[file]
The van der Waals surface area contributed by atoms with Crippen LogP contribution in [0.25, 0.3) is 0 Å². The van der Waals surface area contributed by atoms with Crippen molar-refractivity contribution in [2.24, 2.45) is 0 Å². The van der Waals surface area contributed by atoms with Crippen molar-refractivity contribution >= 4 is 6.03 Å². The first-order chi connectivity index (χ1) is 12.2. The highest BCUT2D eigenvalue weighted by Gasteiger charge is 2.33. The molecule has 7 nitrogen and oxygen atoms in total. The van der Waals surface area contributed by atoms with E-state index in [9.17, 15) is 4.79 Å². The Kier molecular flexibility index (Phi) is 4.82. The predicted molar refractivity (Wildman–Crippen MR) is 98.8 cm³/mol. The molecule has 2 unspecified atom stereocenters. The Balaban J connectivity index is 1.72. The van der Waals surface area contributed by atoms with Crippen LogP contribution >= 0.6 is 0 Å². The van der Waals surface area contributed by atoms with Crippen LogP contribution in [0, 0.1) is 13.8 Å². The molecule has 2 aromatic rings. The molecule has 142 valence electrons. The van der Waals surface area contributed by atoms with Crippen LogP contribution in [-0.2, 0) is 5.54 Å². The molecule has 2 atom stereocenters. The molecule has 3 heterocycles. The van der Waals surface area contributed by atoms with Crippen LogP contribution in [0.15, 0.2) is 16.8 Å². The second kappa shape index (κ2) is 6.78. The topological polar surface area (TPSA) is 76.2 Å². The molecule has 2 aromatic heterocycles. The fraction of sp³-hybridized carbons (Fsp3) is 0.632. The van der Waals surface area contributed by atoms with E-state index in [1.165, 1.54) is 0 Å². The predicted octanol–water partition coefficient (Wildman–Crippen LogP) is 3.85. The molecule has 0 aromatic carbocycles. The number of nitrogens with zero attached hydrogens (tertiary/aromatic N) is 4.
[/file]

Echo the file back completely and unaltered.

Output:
The van der Waals surface area contributed by atoms with Crippen LogP contribution in [0.25, 0.3) is 0 Å². The van der Waals surface area contributed by atoms with Crippen molar-refractivity contribution in [2.24, 2.45) is 0 Å². The van der Waals surface area contributed by atoms with Crippen molar-refractivity contribution >= 4 is 6.03 Å². The first-order chi connectivity index (χ1) is 12.2. The highest BCUT2D eigenvalue weighted by Gasteiger charge is 2.33. The molecule has 7 nitrogen and oxygen atoms in total. The van der Waals surface area contributed by atoms with E-state index in [9.17, 15) is 4.79 Å². The Kier molecular flexibility index (Phi) is 4.82. The predicted molar refractivity (Wildman–Crippen MR) is 98.8 cm³/mol. The molecule has 2 unspecified atom stereocenters. The Balaban J connectivity index is 1.72. The van der Waals surface area contributed by atoms with Crippen LogP contribution >= 0.6 is 0 Å². The van der Waals surface area contributed by atoms with Crippen LogP contribution in [0, 0.1) is 13.8 Å². The molecule has 2 aromatic rings. The molecule has 142 valence electrons. The van der Waals surface area contributed by atoms with Crippen LogP contribution in [-0.2, 0) is 5.54 Å². The molecule has 2 atom stereocenters. The molecule has 3 heterocycles. The van der Waals surface area contributed by atoms with Crippen LogP contribution in [0.15, 0.2) is 16.8 Å². The second kappa shape index (κ2) is 6.78. The topological polar surface area (TPSA) is 76.2 Å². The molecule has 2 aromatic heterocycles. The fraction of sp³-hybridized carbons (Fsp3) is 0.632. The van der Waals surface area contributed by atoms with E-state index in [1.165, 1.54) is 0 Å². The predicted octanol–water partition coefficient (Wildman–Crippen LogP) is 3.85. The molecule has 0 aromatic carbocycles. The number of nitrogens with zero attached hydrogens (tertiary/aromatic N) is 4.